Arthroscopy involves introducing a small rigid tube, an arthroscope, into a joint. The arthroscope is connected to a camera and allows the surgeon to investigate a joint and visualise its inside on a monitor. The investigation is used for both diagnostic and therapeutic purposes and requires anaesthesia.
Arthroscopy - the process
It therefore allows the inside of a joint to be visualised, samples to be taken, or some surgical procedures to be performed in the joint. It is used to investigate and identify different forms of damage to joints: to the cartilage, synovium, ligaments, menisci or tendons etc. The joints which are most often investigated by arthroscopy are the knee, shoulder, hip and elbow. As an example, a knee arthroscopy can allow the surgeon to remove the fragments of damaged cartilage which impede the mobility of a joint.
The investigation process
Arthroscopy is a surgical technique. It is therefore performed in the operating theatre. It is performed under , loco-regional or general anaesthesia. A pre-operative visit with an anaesthetist is therefore essential. Arthroscopy requires one or two small incisions. The first incision allows the arthroscope to be introduced and the second allow instruments required for the operation to be introduced.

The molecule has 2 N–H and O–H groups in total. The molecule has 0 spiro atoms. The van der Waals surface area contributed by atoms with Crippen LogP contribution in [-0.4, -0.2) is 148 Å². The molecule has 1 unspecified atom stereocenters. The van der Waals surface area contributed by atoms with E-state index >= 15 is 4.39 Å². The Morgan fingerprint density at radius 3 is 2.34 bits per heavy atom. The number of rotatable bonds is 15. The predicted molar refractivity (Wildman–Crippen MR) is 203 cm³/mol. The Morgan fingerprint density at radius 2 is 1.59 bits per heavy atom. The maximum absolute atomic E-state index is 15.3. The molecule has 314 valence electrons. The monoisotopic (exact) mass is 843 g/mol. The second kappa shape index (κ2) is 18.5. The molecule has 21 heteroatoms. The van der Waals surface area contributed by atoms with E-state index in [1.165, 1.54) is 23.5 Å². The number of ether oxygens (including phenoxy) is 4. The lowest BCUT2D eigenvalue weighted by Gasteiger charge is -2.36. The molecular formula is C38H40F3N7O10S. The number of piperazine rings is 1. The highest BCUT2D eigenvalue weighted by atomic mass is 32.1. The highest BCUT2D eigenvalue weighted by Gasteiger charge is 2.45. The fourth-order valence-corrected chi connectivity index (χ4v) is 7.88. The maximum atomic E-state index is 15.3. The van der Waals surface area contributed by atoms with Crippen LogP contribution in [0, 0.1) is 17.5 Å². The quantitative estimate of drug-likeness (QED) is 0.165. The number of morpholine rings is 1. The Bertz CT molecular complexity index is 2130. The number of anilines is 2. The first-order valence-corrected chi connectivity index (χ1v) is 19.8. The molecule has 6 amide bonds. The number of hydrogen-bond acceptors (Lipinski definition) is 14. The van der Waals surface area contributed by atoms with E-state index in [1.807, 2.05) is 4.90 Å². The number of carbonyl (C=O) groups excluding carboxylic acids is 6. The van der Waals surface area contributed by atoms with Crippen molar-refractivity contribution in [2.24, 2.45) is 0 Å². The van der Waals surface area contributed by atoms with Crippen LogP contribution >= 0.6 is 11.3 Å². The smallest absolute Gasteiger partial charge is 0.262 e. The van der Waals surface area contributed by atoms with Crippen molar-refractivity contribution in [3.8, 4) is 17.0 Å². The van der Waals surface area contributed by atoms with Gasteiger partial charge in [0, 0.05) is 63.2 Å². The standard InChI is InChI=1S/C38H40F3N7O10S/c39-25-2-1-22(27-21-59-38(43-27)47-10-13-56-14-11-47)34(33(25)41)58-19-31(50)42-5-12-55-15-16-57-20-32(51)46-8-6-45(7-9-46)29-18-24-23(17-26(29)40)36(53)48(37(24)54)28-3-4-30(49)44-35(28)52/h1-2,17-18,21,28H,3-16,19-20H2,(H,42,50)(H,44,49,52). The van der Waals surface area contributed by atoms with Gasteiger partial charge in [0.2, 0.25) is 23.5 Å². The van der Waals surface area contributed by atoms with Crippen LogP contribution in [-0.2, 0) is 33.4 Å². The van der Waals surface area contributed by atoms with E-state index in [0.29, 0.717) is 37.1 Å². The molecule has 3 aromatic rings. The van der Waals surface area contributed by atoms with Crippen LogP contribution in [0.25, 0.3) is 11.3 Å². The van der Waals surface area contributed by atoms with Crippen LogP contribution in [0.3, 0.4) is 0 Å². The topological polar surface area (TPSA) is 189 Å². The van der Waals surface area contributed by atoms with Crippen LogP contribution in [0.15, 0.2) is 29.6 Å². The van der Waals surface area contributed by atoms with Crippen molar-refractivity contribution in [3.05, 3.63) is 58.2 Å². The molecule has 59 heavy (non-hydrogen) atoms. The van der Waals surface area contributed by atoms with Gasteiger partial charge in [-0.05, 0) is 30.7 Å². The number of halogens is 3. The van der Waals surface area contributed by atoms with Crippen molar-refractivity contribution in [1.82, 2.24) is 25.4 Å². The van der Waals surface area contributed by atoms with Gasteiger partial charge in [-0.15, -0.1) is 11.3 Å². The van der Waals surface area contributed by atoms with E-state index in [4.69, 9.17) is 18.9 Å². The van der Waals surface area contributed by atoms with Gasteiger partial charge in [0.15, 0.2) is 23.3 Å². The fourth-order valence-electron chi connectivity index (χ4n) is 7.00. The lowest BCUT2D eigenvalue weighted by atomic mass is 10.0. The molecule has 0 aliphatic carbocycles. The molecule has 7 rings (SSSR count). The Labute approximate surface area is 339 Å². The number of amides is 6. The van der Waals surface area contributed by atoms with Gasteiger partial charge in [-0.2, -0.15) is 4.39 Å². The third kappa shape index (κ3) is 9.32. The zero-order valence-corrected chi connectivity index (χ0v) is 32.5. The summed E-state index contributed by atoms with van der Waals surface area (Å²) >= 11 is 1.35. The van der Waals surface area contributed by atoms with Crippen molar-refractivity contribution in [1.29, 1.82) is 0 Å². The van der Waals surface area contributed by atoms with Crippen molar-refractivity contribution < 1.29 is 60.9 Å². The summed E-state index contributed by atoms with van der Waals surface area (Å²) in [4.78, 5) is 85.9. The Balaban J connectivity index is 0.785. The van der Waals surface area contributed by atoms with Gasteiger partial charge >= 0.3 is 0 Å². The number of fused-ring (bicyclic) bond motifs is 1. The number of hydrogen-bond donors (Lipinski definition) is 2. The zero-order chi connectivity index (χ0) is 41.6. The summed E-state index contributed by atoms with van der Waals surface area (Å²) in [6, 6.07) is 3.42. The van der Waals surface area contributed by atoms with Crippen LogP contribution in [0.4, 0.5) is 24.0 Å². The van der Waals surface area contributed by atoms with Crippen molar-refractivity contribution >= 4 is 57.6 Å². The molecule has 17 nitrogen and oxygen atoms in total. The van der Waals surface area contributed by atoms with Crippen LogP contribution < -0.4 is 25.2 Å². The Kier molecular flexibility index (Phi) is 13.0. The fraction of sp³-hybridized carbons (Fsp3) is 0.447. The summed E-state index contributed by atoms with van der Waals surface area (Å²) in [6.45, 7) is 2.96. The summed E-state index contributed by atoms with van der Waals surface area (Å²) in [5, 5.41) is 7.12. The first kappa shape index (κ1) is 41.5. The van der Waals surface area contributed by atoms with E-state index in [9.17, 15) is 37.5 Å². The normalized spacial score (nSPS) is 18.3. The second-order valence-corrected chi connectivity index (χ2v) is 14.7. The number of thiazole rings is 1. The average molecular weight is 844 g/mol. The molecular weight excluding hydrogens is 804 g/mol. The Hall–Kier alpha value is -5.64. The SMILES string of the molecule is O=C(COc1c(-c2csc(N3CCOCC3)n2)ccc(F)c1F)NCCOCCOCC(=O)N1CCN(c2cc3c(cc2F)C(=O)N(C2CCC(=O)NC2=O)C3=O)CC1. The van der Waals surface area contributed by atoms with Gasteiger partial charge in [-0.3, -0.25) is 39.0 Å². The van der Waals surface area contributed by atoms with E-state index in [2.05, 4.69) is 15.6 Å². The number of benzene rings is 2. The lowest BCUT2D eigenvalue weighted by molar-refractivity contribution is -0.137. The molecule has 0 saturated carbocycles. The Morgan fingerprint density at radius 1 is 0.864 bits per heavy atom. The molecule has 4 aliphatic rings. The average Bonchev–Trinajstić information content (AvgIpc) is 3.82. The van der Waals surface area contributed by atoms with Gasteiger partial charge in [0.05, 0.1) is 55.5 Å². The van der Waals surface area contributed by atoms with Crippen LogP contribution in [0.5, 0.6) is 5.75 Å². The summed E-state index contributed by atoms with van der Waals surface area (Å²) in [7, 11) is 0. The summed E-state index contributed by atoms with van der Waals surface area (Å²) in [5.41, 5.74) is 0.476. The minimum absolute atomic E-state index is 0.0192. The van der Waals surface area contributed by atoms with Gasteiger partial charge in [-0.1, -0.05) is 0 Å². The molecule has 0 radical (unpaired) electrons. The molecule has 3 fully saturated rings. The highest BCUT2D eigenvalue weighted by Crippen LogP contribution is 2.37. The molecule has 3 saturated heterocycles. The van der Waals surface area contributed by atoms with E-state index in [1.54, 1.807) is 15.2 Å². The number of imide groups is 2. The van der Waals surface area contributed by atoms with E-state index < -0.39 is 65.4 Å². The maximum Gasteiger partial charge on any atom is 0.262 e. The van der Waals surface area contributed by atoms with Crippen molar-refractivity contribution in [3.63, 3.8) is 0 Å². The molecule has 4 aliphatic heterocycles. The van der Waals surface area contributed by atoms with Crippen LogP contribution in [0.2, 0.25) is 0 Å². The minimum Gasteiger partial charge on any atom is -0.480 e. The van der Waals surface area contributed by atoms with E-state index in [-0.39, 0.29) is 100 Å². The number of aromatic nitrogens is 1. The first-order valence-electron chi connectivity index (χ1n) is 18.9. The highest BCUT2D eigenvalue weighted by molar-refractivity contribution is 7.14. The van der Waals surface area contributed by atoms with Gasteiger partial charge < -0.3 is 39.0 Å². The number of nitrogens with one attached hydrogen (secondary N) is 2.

Possible risks of arthroscopy
According to a survey conducted in 33 centres in Europe, the Americas, and Australia involving 15,682 arthroscopies, the complication rate was less than 1%. Different types of complications were found: infections (of the wound or joint), blood effusions in the joint (haemarthroses), deep vein thromboses, neurological damage and superficial thrombophlebitis.
- Société française d'arthroscopie (French Arthroscopy Society)
- International Health Authority, websites accessed on 24 January 2011
Identifying joint damage. © Sebastian Kaulitzki, Fotolia